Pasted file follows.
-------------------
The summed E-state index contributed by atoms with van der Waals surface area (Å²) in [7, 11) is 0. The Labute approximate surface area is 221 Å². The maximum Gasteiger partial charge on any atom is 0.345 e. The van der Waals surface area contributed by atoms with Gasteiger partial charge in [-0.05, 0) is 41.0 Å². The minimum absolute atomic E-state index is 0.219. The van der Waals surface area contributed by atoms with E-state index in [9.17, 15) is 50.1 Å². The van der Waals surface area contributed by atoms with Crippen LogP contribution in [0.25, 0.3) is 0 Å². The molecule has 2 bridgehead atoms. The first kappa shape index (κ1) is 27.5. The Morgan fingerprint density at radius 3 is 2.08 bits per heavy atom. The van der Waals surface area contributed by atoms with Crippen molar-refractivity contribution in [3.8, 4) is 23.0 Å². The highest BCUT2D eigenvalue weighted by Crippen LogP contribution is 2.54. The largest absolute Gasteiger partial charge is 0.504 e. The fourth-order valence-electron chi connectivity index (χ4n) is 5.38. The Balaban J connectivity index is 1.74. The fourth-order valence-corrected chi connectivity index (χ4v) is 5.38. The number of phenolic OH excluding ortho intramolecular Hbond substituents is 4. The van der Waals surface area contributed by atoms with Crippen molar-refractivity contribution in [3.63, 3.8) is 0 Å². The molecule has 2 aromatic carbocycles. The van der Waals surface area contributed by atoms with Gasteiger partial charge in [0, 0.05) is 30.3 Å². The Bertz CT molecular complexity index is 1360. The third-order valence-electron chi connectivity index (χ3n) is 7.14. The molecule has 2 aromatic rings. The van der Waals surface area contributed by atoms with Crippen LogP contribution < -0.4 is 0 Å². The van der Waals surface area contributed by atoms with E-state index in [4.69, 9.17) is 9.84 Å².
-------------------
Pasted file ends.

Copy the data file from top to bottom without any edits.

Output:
The summed E-state index contributed by atoms with van der Waals surface area (Å²) in [7, 11) is 0. The Labute approximate surface area is 221 Å². The maximum Gasteiger partial charge on any atom is 0.345 e. The van der Waals surface area contributed by atoms with Gasteiger partial charge in [-0.05, 0) is 41.0 Å². The minimum absolute atomic E-state index is 0.219. The van der Waals surface area contributed by atoms with E-state index in [9.17, 15) is 50.1 Å². The van der Waals surface area contributed by atoms with Crippen LogP contribution in [0.25, 0.3) is 0 Å². The molecule has 2 bridgehead atoms. The first kappa shape index (κ1) is 27.5. The Morgan fingerprint density at radius 3 is 2.08 bits per heavy atom. The van der Waals surface area contributed by atoms with Crippen molar-refractivity contribution in [3.8, 4) is 23.0 Å². The highest BCUT2D eigenvalue weighted by Crippen LogP contribution is 2.54. The largest absolute Gasteiger partial charge is 0.504 e. The fourth-order valence-electron chi connectivity index (χ4n) is 5.38. The Balaban J connectivity index is 1.74. The fourth-order valence-corrected chi connectivity index (χ4v) is 5.38. The number of phenolic OH excluding ortho intramolecular Hbond substituents is 4. The van der Waals surface area contributed by atoms with Crippen molar-refractivity contribution in [3.63, 3.8) is 0 Å². The molecule has 2 aromatic carbocycles. The van der Waals surface area contributed by atoms with Gasteiger partial charge in [0, 0.05) is 30.3 Å². The Bertz CT molecular complexity index is 1360. The third-order valence-electron chi connectivity index (χ3n) is 7.14. The molecule has 2 aromatic rings. The van der Waals surface area contributed by atoms with Crippen LogP contribution < -0.4 is 0 Å². The van der Waals surface area contributed by atoms with E-state index in [4.69, 9.17) is 9.84 Å².